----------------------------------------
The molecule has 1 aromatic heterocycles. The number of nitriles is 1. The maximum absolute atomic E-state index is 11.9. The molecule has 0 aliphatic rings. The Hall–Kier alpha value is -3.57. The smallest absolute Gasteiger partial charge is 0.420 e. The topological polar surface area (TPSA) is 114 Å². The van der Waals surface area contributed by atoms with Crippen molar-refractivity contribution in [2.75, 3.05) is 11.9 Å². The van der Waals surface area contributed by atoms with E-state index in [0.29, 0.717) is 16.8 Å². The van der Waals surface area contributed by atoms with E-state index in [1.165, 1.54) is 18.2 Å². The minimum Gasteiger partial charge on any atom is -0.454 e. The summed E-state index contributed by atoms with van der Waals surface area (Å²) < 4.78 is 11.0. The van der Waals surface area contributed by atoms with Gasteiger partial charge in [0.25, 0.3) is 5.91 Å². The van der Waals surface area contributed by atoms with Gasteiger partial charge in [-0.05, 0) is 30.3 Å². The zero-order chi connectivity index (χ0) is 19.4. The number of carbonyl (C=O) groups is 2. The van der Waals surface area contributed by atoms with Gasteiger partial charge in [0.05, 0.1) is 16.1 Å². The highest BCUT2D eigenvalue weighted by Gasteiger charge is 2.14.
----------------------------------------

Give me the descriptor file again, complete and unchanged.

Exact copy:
The molecule has 1 aromatic heterocycles. The number of nitriles is 1. The maximum absolute atomic E-state index is 11.9. The molecule has 0 aliphatic rings. The Hall–Kier alpha value is -3.57. The smallest absolute Gasteiger partial charge is 0.420 e. The topological polar surface area (TPSA) is 114 Å². The van der Waals surface area contributed by atoms with Crippen molar-refractivity contribution in [2.75, 3.05) is 11.9 Å². The van der Waals surface area contributed by atoms with E-state index in [0.29, 0.717) is 16.8 Å². The van der Waals surface area contributed by atoms with E-state index in [1.165, 1.54) is 18.2 Å². The minimum Gasteiger partial charge on any atom is -0.454 e. The summed E-state index contributed by atoms with van der Waals surface area (Å²) < 4.78 is 11.0. The van der Waals surface area contributed by atoms with Gasteiger partial charge in [0.25, 0.3) is 5.91 Å². The van der Waals surface area contributed by atoms with Gasteiger partial charge in [-0.05, 0) is 30.3 Å². The zero-order chi connectivity index (χ0) is 19.4. The number of carbonyl (C=O) groups is 2. The van der Waals surface area contributed by atoms with Gasteiger partial charge in [0.05, 0.1) is 16.1 Å². The highest BCUT2D eigenvalue weighted by Gasteiger charge is 2.14.